Russian President Vladimir Putin (R) shakes hands with former President of the Soviet Union Mikhail Gorbachev (L) during their meeting in the Kremlin, Thursday 10 August 2000. dpa +++ dpa-Bildfunk +++

The Germans have every reason to be grateful to Mikhail Gorbachev. When courageous citizens took to the streets in Leipzig, Berlin and other cities in 1989, the Soviet tanks stayed in the barracks.

It can also be different, as Waldimir Putin is showing the world. When the Kremlin is ruled by a man who cannot bear the loss of imperial influence and sends his military into battle to enforce a colonial empire long lost, many suffer and die.

When Gorbachev led the Soviet Union, peaceful revolution was possible: in Poland, Hungary, East Germany, Czechoslovakia and other Eastern Bloc countries.

Now, under Putin’s rule, rebellion ends fatally for many: in Russia, Georgia, Ukraine, but also in the case of assassination attempts in Western Europe from Great Britain to Berlin’s Tiergarten.

Anyone who judges the two Kremlin leaders by the results of their actions will see Gorbachev as the counterpart to Putin. One allowed freedom in peace, the other bloodily suppressed it.

However, this view is not a consensus in Europe, as the obituaries, reports and analyzes on the day after Gorbachev’s death show. It has a specifically German touch.

In many other countries, the image of him is more complex. And some classifications even draw parallels between Gorbachev and Putin.

In comparison, many German obituaries seem like an awe-inspiring transfiguration. Aspects that do not fit into the legend of the Prince of Peace, who gave the Germans and Europeans liberation from the Soviet dictatorship, are ignored. Some stylize “Gorbi” in an astonishing twist of processes to an architect of today’s map of Europe.

Gorbachev wanted neither to give up the Soviet colonial empire nor to dissolve the Soviet Union. His goal was to reform the system of government with glasnost and perestroika in such a way that Soviet rule would gain strength.

Gorbachev was not the driving force behind the dynamics that led to the fall of communist dictatorships and the spread of national self-determination and democracy in Central Europe.

This role was played, for example, by the Polish Pope John Paul II, who called out to the Poles: “Don’t be afraid!” and US President Ronald Reagan, who made it clear to Moscow that it cannot win an arms race, only them ruined Soviet economy.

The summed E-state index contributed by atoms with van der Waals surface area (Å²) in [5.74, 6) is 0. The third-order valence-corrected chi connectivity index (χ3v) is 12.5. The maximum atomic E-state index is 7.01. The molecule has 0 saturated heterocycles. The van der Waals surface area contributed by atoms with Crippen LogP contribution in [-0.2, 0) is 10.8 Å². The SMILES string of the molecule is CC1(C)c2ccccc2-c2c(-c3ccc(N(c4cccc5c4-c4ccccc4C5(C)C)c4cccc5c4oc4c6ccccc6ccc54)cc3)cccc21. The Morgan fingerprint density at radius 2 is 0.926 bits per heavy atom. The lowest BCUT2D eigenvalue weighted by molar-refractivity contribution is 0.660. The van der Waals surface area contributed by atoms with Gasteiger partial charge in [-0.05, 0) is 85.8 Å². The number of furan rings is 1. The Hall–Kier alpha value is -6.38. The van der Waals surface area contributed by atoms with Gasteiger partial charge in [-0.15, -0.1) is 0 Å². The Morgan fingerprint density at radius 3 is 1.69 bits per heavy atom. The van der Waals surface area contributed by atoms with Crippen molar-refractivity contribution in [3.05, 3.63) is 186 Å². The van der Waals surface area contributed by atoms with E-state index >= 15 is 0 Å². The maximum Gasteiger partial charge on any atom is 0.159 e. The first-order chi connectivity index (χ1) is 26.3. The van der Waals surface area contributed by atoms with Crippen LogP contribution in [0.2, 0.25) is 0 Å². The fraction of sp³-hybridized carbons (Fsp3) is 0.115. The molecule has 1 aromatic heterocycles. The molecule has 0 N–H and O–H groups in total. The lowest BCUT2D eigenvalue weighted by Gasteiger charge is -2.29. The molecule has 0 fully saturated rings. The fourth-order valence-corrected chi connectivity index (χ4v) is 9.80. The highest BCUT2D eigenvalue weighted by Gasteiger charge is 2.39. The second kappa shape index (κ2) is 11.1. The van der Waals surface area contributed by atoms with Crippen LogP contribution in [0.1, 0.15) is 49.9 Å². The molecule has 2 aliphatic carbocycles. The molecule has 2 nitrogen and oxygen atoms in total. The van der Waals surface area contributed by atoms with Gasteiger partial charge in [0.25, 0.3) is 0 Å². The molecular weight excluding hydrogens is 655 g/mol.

The Germans owe their unity to the Polish trade union “Solidarnosc”, which undermined the dictatorship more courageously and consistently than other freedom movements. And the Hungarian government, which decided and announced that their section of the Iron Curtain would no longer be shot at.

In 1989, Soviet tanks remained in barracks in Poland and Hungary, East Germany and Czechoslovakia. That saved the citizens a lot of bloodshed.

But was that a conscious decision by Gorbachev? Or was it a passive letting happen? Because organization and chains of command had collapsed. Vladimir Putin, who was then a KGB officer in Germany, reports that instructions were sought. But none came.

Gorbachev has used the military to quell protests elsewhere: in Georgia in April 1989, in Azerbaijan in January 1990, in Latvia and Lithuania in January 1991. That doesn’t fit the legend of the peace-moving “Gorbi”.

Nor did Gorbachev’s attitude towards the confrontation with Ukraine. This is where the parallels in thinking with Putin culminate. Gorbachev has backed the annexation of Crimea and military support for the separatists in eastern Ukraine.

Gorbachev did not want to dissolve the Soviet Union, he wanted to keep it. He failed in this goal. Putin wants to restore the Soviet Union. And will probably fail too.

Under Gorbachev, the use of military force was limited. Putin makes brutal use of it.

The dialectic of the effective relationships between the two Kremlin leaders also includes: By not intervening in 1989, Gorbachev deprived the KGB agent Putin of his livelihood in East Germany. And later, “Gorbi” with his actions, omissions and failures contributed to the fact that after the chaotic years of decline in power under him and Boris Yeltsin, someone like Vladimir Putin was able to seize power.

Yes, the Germans can and should remember with gratitude that they were spared the bloodbath of 1989. But they shouldn’t ignore the fact that Mikhail Gorbachev struck deadly blows in other countries that are now EU partners. When Germans and other Europeans have too different images of their common past, it is difficult to make a common EU policy.

He is not one of the master builders of a free Central Europe. He couldn’t prevent it. And that’s a good thing.